Two of the most notable hacks in recent history have been through island hopping attacks. So what are they and how can you stop them?
Island hopping probably sounds more like an activity you'd carry out in the Bahamas rather than an attack strategy, but it's actually used quite often by cybercriminals looking to target networks without directly hacking into them. So, what is an island hopping attack, and how can you protect yourself against it?
The term "island hopping" comes from World War II. The US Forces wanted to get to mainland Japan and had to move from island to island, using each as a launching pad for the next, with the mainland as the primary target. It was known as leapfrogging at the time.
In an island hopping attack, the threat actors go after your partners and other third-party associates, using their cyber vulnerabilities to hop onto your more secure network. These threat actors are entities or individuals that participate in actions that undermine or have the potential to affect your organization's cybersecurity. They may go to any lengths to bypass their target's firewalls, and an efficient method is island hopping.
Manufacturing, financial, and retail businesses are primarily the targets of this form of cyberattack. In cases like these, the target's security systems are airtight and largely immune to direct invasions, so hackers go through considerably less secure partners.
These partners are trusted by the target organization and are connected to its network. Hackers exploit the trusting relationship and attack the real target's complex defense mechanisms through its weak links with other organizations.
Island hopping attacks are effective because they don't trigger alerts in the target's security system. These alerts are usually tripped when there is an attempted entry into the host network from an untrusted or unregistered device. Entries by partners are seldom flagged; threat actors take advantage of this lapse.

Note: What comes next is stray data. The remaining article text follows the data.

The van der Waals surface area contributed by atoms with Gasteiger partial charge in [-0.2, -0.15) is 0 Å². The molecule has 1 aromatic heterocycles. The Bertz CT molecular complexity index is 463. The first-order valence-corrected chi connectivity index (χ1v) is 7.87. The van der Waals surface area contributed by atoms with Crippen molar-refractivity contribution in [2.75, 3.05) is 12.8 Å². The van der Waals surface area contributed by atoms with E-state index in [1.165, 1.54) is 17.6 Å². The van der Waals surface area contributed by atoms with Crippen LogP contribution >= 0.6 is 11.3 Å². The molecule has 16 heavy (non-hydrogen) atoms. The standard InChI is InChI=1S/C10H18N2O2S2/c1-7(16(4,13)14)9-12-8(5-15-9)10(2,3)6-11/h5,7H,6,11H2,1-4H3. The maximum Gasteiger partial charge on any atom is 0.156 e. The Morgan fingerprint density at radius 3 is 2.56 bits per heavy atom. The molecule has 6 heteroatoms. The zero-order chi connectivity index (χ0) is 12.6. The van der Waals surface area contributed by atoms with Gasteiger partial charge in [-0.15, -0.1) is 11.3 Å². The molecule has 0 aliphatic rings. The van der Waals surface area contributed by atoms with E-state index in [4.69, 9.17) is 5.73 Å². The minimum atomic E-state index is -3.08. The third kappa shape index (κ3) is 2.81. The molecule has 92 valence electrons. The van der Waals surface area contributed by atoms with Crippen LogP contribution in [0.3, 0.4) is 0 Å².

There are three standard methods threat actors adopt in their island hopping mission.
This method involves infiltrating an organization's network and using it to hop onto another associate network. In this attack, the threat actors usually go after the organization's Managed Security Service Provider (MSSP).
MSSPs are IT service providers that sell security to small businesses and large organizations, protecting them against cybersecurity threats. They use software, or a team of personnel, to respond to these threats as soon as they occur. Many enterprises outsource their IT security department to these MSSPs, making the providers a target for hackers.
This form of island hopping involves infiltrating sites frequented by the main target's customers, business partners, and employees. Bad actors assess the security of the sites and input malicious links when they find weaknesses.
These links lead to compromised platforms that automatically inject malware onto the computer. Once the injected malware is operational, the threat actors can use the information collated to gain access to the primary target.
A phishing scam is usually the first step in this method. The cybercriminals pose as a reputable business entity. Yahoo, Facebook, and popular commercial banks are primarily used in these attacks, as the hackers send malicious links in spam emails.
Once the bait is taken and the link clicked, the hackers use malware to compromise the user's computer. This method targets high-ranking officials or executives of the organization.
Keylogger software is sometimes used here to steal the email accounts of these executives. Sensitive information is swiped from the email accounts and then used to infiltrate the target organization.